The moment of truth has almost arrived for those standing in next week’s local elections across South Tyneside.
The 18 seats up for grabs in the borough will be contested by 59 candidates on Thursday.
At present, Labour dominates South Tyneside Council in what has long been been one of its traditional heartlands.
That could be about to change, though, as the UK Independence Party (UKIP) looks to gain a foothold in the region for the first time.
Just last month, UKIP leader Nigel Farage predicted a “mini-earthquake” after claiming Labour had turned its back on the North East.
Shop manager Richard Duffy, 45, says he is thinking about casting a protest vote for UKIP.
He said: “Since arriving on the scene, I think UKIP has forced the main parties to take a good, hard look at themselves.
“None of them has done anything about the level of immigration. This is an important issue and people have been feeling uneasy about it for years.”
> Some people might… the sort of people who’d like to vote for the BNP but don’t have the nerve. The sort of people who start sentences with : “I,m not racist, but…”
Ex-factory worker Valerie Storey, 63, of Boldon Colliery, has already put a cross next to a UKIP candidate on her postal vote.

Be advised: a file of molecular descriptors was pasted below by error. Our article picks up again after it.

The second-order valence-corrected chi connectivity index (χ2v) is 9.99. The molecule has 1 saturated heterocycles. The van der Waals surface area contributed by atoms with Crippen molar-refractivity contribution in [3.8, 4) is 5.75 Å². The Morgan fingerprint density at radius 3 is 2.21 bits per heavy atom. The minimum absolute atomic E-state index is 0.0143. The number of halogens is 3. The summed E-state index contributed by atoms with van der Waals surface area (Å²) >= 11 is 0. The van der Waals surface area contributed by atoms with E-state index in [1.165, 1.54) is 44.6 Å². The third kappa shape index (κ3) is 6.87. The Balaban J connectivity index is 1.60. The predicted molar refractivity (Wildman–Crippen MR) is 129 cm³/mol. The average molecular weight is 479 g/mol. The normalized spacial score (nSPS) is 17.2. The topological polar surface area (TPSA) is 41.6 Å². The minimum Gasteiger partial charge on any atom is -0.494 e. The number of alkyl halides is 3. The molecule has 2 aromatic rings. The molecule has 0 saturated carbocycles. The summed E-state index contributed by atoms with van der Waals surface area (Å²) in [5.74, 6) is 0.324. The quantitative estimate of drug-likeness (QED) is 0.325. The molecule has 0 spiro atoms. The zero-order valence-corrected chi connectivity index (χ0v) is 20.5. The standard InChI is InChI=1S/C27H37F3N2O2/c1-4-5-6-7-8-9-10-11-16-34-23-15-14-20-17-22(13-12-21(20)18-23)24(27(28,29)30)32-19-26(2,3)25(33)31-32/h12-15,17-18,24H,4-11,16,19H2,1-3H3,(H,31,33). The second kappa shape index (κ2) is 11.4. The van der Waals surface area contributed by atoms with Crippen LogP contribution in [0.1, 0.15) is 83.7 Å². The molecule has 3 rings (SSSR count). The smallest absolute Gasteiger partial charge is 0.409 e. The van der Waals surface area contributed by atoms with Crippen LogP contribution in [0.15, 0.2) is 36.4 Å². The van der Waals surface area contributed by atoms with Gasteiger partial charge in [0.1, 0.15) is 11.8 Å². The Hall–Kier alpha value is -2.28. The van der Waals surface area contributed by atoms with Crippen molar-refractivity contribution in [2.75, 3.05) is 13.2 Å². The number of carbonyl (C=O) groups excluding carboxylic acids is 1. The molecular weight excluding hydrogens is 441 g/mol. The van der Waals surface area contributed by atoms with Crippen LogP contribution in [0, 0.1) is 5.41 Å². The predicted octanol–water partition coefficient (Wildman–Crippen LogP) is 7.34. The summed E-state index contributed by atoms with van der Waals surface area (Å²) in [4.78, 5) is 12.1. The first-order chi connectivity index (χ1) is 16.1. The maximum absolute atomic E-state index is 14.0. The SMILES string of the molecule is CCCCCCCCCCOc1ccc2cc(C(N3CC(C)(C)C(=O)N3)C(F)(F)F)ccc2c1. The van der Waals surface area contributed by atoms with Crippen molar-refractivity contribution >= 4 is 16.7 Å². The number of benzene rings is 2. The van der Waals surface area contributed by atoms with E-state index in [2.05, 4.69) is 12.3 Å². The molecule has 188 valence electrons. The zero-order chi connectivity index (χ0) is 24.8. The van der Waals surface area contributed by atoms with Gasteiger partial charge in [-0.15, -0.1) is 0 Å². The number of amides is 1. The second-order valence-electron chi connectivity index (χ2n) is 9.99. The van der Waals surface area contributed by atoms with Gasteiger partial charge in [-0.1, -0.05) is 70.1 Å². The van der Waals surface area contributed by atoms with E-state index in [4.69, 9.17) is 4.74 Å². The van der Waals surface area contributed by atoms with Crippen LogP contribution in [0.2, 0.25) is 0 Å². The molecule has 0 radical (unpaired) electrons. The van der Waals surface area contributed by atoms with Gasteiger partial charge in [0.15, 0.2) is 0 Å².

She said: “Everyone I know seems like they want to vote for UKIP. People just see Labour and the Conservatives as part of the establishment, while UKIP is on the outside.
> Yeah, a party of the common man – no millionaires, desperate swivel-eyed ex-members of the Tories or political opportunists and business-orientated vested interests in UKIP.
“I think it is worth voting for a different party to see if they can make things better. If they do, great, but if not, at least I can say I have tried.”
Others, such as retired driving instructor Bill Grieves, 72, of Westoe, South Shields, simply lack enthusiasm for the upcoming elections.
Mr Grieves says he has voted Conservative in the past, but that is unlikely to be the case next week.
He said: “I have always felt I should vote, but on this occasion, I do not know who to vote for.
“I cannot trust any of the parties in terms of what they say or do.
“They do not seem to care about the common man in the street.”
“I used to have faith in politics, but not now. I think the damage has been done, for me and probably others too.”
Former secretary Denise Coulter, 54, of Whiteleas, South Shields, agrees with that sentiment.
She said: “You do not see many people from poorer backgrounds going into politics these days. It seems only to be for the privileged few.
“They do not know what it is like to live on the dole, or have very little money or even nothing at all. I find it very frustrating.”
Alice McLechlan, 85, of Brockley Whins, South Shields, is a retired factory worker. She says she will vote next week, but it will be with a heavy heart.
She added: “I normally choose a Labour candidate, but in these elections, I’ll go for an independent.
“Labour would need to do quite a lot to make me change my mind.”
One person who still has faith in Labour is unemployed Joan Merryfield, 62, of Brockley Avenue, South Shields.
She said: “I have always gone for Labour because it gets things done, but you can understand why people are not too bothered any more. They are just fed up with politics.”
Source – shields Gazette, 17 May 2014